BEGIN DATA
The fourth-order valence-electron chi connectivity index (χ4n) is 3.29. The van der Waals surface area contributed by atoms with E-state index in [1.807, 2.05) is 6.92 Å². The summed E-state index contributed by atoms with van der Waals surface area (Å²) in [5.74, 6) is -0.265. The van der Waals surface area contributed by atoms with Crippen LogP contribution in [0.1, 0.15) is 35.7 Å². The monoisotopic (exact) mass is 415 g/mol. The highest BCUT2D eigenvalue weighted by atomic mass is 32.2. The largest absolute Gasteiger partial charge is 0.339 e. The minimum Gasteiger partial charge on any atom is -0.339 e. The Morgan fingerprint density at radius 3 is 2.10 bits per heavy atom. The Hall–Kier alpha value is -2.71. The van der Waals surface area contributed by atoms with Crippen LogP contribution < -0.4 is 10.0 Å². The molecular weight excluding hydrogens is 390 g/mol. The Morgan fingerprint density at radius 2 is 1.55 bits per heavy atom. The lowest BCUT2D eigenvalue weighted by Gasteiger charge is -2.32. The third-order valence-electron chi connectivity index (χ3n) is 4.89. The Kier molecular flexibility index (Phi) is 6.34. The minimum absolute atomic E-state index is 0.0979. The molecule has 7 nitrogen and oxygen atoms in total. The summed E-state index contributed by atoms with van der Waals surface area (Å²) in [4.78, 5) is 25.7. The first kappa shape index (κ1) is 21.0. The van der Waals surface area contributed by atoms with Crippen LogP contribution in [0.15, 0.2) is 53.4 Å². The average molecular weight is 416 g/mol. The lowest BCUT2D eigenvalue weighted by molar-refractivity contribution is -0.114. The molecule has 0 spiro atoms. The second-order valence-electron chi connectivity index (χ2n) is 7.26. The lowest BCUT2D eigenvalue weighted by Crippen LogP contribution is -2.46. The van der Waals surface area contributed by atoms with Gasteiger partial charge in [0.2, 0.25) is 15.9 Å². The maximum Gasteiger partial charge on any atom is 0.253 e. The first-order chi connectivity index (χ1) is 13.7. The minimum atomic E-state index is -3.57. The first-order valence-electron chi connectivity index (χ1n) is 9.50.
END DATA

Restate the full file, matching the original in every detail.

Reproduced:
The fourth-order valence-electron chi connectivity index (χ4n) is 3.29. The van der Waals surface area contributed by atoms with E-state index in [1.807, 2.05) is 6.92 Å². The summed E-state index contributed by atoms with van der Waals surface area (Å²) in [5.74, 6) is -0.265. The van der Waals surface area contributed by atoms with Crippen LogP contribution in [0.1, 0.15) is 35.7 Å². The monoisotopic (exact) mass is 415 g/mol. The highest BCUT2D eigenvalue weighted by atomic mass is 32.2. The largest absolute Gasteiger partial charge is 0.339 e. The minimum Gasteiger partial charge on any atom is -0.339 e. The Morgan fingerprint density at radius 3 is 2.10 bits per heavy atom. The Hall–Kier alpha value is -2.71. The van der Waals surface area contributed by atoms with Crippen LogP contribution < -0.4 is 10.0 Å². The molecular weight excluding hydrogens is 390 g/mol. The Morgan fingerprint density at radius 2 is 1.55 bits per heavy atom. The lowest BCUT2D eigenvalue weighted by Gasteiger charge is -2.32. The third-order valence-electron chi connectivity index (χ3n) is 4.89. The Kier molecular flexibility index (Phi) is 6.34. The minimum absolute atomic E-state index is 0.0979. The molecule has 7 nitrogen and oxygen atoms in total. The summed E-state index contributed by atoms with van der Waals surface area (Å²) in [4.78, 5) is 25.7. The first kappa shape index (κ1) is 21.0. The van der Waals surface area contributed by atoms with Crippen LogP contribution in [0.15, 0.2) is 53.4 Å². The average molecular weight is 416 g/mol. The lowest BCUT2D eigenvalue weighted by molar-refractivity contribution is -0.114. The molecule has 0 spiro atoms. The second-order valence-electron chi connectivity index (χ2n) is 7.26. The lowest BCUT2D eigenvalue weighted by Crippen LogP contribution is -2.46. The van der Waals surface area contributed by atoms with Gasteiger partial charge in [0.2, 0.25) is 15.9 Å². The maximum Gasteiger partial charge on any atom is 0.253 e. The first-order chi connectivity index (χ1) is 13.7. The minimum atomic E-state index is -3.57. The first-order valence-electron chi connectivity index (χ1n) is 9.50.